Smelling (and SAVORing) the Flowers
Last week, I was lucky enough to win a contest from DrinkPhilly.com to attend a special tasting of SAVOR Flowers, a collaboration beer from Jim Koch of Boston Beer and Sam Calagione of Dogfish Head. This rare beer was brewed only for the SAVOR craft beer festival, with only 30 barrels coming into existence. DrinkPhilly was able to get their hands on two of the scarce bottles and were generous enough to share them with nine lucky contest winners.
Every facet of the creation of this beer screamed “special.” Calagione distilled a special rosewater to use in place of regular water—one of the few ingredients of beer that never really gets experimented with. In addition to the rosewater, a mixture of dried lavender, hibiscus, jasmine and rosebuds were used to bring even more floral qualities to the beer. Honey was added in the brewing process to bring a sweetness to the beer, and the two used a hop strain bred to impart more floral qualities—a hop strain so experimental, it doesn’t even have a name yet. To top off the impressive collaboration, it was aged in “Barrel One,” the original barrel Boston Beer used to age their Triple Bock in 1993.
After learning all there was to learn about the beer and making our introductions, we were all passed snifters with about three ounces of the golden liquid inside. At first smell, there was a heavy dark honey flavor as well as an impressive spiciness. I don’t exactly know what hibiscus tastes or smells like, but my first thought was cinnamon. I didn’t smell anything even remotely rosy, which was a relief as I don’t care much for rosewater.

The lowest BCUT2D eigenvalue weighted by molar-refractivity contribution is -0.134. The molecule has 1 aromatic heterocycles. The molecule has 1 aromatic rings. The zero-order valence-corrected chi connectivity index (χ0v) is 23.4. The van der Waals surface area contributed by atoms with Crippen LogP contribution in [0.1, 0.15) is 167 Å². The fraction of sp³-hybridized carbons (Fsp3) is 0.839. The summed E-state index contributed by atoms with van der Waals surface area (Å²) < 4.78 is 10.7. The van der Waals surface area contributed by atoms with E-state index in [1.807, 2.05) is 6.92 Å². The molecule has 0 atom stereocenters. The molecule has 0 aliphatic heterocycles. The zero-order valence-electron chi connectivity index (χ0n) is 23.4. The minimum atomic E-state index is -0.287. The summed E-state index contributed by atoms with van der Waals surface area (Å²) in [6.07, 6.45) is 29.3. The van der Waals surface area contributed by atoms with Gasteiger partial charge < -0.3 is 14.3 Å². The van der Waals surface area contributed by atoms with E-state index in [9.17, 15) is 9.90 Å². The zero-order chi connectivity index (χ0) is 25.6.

After hearing so much about the rosewater and seeing some of the reviews (one BeerAdvocate user said it was “[k]ind of like drinking hooka water with sweet n low and some vodka after smoking rose tobacco”), I was worried to try it. But when we eventually got to that point, the taste didn’t disappoint. The dark honey and spice came forward much more than it did in the nose, and there was a slight alcohol quality from the 10% ABV. The honey made it sweet, but not cloying.
LeeAnne, who was on-hand for the tasting, mentioned that there was a distinct lack of balance in the beer. The hops that were used were for a floral quality, and lacked any kind of bitterness that could help to balance the sweetness from the honey. She also mentioned that having a small taste from a snifter was good, but drinking an entire bottle, or even having it again, would probably be out of the question.
In comparison to a sweet dessert wine, I noted that Flowers was kind of like the Muscat of beers. It would be great to have a glass here and there, especially after dinner, but the overall honey flavor and the sweetness would make it nearly impossible to have more than one glass at a time. As another contest winner mentioned, it was more of a checklist beer than anything else. I was able to not only check it off my list, but also hit a milestone with SAVOR Flowers being my 1,000th beer tasted.
Be sure to check out our tasting video on DrinkPhilly.com, and let me know in the comments if you were one of the lucky few to have SAVOR Flowers and what you thought of it.
All pictures are courtesy of Amy Strauss.